When redesigning classes with DEIS in mind, the first thing that any instructor can do is to let students see themselves in the material: your slides, your language, your case studies. Look at the words and images you’re presenting. Who are the people in your slides? Are we showing a demographically accurate depiction of a diverse set of people who are doing the same job? For example, we can share images of underrepresented minority groups as physicians and women professionals in engineering and other STEM disciplines. There are many places where these discrepancies exist. This is not to say that instructors should not show cisgender white men on their slides. But if you’re going to show a cis white man as a doctor, then also show a trans person. Or a person of color. It’s as simple as diversifying your imagery.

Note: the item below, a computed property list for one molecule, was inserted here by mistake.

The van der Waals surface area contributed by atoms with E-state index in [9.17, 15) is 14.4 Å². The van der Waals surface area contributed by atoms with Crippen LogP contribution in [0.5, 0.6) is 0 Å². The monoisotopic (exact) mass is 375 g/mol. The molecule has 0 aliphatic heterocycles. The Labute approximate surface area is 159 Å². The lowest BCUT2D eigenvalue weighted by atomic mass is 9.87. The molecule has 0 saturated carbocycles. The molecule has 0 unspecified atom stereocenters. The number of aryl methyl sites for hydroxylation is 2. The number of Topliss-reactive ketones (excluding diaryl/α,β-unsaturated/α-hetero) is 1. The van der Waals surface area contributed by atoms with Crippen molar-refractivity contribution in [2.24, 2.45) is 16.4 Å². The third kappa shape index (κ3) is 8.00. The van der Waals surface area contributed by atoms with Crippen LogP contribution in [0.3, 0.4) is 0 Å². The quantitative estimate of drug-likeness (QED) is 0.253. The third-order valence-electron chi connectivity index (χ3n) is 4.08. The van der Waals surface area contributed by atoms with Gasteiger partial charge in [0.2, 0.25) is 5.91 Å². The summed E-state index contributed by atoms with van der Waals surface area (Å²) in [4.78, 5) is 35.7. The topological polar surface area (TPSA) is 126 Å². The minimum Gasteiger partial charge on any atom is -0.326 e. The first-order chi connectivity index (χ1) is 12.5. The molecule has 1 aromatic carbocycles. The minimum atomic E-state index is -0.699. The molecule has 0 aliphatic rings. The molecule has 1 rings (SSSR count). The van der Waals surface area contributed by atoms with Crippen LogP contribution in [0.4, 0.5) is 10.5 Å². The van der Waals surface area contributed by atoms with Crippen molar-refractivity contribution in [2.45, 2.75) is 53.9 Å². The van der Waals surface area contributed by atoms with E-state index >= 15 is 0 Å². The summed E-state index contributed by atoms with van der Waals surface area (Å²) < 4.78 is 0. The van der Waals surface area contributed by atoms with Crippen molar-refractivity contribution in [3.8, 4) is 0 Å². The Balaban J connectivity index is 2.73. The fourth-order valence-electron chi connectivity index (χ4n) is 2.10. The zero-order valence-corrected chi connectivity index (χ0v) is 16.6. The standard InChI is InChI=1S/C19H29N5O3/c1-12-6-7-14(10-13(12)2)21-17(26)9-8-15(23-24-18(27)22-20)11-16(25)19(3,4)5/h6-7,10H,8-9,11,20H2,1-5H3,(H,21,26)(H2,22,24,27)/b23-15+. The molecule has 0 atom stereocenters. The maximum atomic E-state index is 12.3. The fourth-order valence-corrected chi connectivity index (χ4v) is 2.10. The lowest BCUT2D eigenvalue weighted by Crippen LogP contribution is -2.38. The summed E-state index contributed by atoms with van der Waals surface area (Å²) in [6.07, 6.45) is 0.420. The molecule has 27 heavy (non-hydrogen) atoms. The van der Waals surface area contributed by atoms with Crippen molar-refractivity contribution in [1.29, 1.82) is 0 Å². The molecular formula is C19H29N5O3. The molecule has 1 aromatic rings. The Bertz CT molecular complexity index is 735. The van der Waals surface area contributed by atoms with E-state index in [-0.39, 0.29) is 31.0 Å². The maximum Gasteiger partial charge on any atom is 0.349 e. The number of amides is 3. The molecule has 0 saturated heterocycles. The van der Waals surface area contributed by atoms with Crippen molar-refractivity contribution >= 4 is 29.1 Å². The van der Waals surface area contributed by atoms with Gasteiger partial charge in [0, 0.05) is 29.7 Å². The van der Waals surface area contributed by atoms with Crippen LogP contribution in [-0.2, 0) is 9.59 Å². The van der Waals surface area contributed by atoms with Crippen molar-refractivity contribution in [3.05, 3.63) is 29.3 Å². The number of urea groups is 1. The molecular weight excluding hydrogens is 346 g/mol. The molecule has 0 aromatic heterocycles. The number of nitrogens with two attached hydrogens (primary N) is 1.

Instructors can also think about the language they use. I share a lot of case studies in my classes. They are not always related to “he” or “she.” The case study can be about “they.” If I’m constantly showing them information that they have no connection to, because the person doesn’t look like them or the identities they hold haven’t shown up on the screen, they’re going to disengage. Students won’t engage when they feel like they are not represented. Representation is one of the first and easiest things. But of course, this is constantly iterative. You’re going to go back, change, add, learn more and do better.
"The presence you put in front of the classroom matters."